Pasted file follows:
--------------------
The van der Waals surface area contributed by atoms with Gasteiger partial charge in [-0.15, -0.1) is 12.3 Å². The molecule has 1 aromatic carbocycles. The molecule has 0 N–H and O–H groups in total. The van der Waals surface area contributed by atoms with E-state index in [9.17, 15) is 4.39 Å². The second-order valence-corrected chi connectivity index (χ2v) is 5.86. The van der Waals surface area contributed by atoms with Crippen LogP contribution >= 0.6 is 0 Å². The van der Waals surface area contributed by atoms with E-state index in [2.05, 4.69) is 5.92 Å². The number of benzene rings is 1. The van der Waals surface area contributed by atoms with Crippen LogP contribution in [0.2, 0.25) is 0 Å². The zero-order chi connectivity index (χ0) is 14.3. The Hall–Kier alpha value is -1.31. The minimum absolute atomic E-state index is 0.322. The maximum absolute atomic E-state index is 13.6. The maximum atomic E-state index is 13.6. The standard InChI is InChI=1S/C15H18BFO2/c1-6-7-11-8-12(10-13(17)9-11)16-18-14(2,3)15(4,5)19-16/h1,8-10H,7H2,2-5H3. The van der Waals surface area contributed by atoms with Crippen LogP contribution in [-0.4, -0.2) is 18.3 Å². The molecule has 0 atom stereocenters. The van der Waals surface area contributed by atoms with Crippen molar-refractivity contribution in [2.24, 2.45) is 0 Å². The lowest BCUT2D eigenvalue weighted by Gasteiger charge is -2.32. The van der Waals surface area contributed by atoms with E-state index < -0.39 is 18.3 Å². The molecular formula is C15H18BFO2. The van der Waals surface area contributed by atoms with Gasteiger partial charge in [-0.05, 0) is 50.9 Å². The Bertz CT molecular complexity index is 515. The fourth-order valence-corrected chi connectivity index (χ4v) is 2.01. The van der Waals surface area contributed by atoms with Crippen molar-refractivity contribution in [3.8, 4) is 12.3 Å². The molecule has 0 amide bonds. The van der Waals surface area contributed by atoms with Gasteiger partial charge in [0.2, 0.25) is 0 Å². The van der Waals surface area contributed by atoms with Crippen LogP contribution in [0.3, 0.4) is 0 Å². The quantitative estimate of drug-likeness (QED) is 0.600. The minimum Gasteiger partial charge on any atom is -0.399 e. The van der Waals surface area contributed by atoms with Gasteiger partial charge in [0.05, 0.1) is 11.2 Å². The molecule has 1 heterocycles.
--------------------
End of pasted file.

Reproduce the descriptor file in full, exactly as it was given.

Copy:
The van der Waals surface area contributed by atoms with Gasteiger partial charge in [-0.15, -0.1) is 12.3 Å². The molecule has 1 aromatic carbocycles. The molecule has 0 N–H and O–H groups in total. The van der Waals surface area contributed by atoms with E-state index in [9.17, 15) is 4.39 Å². The second-order valence-corrected chi connectivity index (χ2v) is 5.86. The van der Waals surface area contributed by atoms with Crippen LogP contribution >= 0.6 is 0 Å². The van der Waals surface area contributed by atoms with E-state index in [2.05, 4.69) is 5.92 Å². The number of benzene rings is 1. The van der Waals surface area contributed by atoms with Crippen LogP contribution in [0.2, 0.25) is 0 Å². The zero-order chi connectivity index (χ0) is 14.3. The Hall–Kier alpha value is -1.31. The minimum absolute atomic E-state index is 0.322. The maximum absolute atomic E-state index is 13.6. The maximum atomic E-state index is 13.6. The standard InChI is InChI=1S/C15H18BFO2/c1-6-7-11-8-12(10-13(17)9-11)16-18-14(2,3)15(4,5)19-16/h1,8-10H,7H2,2-5H3. The van der Waals surface area contributed by atoms with Crippen LogP contribution in [-0.4, -0.2) is 18.3 Å². The molecule has 0 atom stereocenters. The van der Waals surface area contributed by atoms with Crippen molar-refractivity contribution in [2.24, 2.45) is 0 Å². The lowest BCUT2D eigenvalue weighted by Gasteiger charge is -2.32. The van der Waals surface area contributed by atoms with E-state index < -0.39 is 18.3 Å². The molecular formula is C15H18BFO2. The van der Waals surface area contributed by atoms with Gasteiger partial charge in [-0.05, 0) is 50.9 Å². The Bertz CT molecular complexity index is 515. The fourth-order valence-corrected chi connectivity index (χ4v) is 2.01. The van der Waals surface area contributed by atoms with Crippen molar-refractivity contribution in [3.8, 4) is 12.3 Å². The molecule has 0 amide bonds. The van der Waals surface area contributed by atoms with Gasteiger partial charge in [0.2, 0.25) is 0 Å². The van der Waals surface area contributed by atoms with Crippen LogP contribution in [0.3, 0.4) is 0 Å². The quantitative estimate of drug-likeness (QED) is 0.600. The minimum Gasteiger partial charge on any atom is -0.399 e. The van der Waals surface area contributed by atoms with Gasteiger partial charge in [0.05, 0.1) is 11.2 Å². The molecule has 1 heterocycles.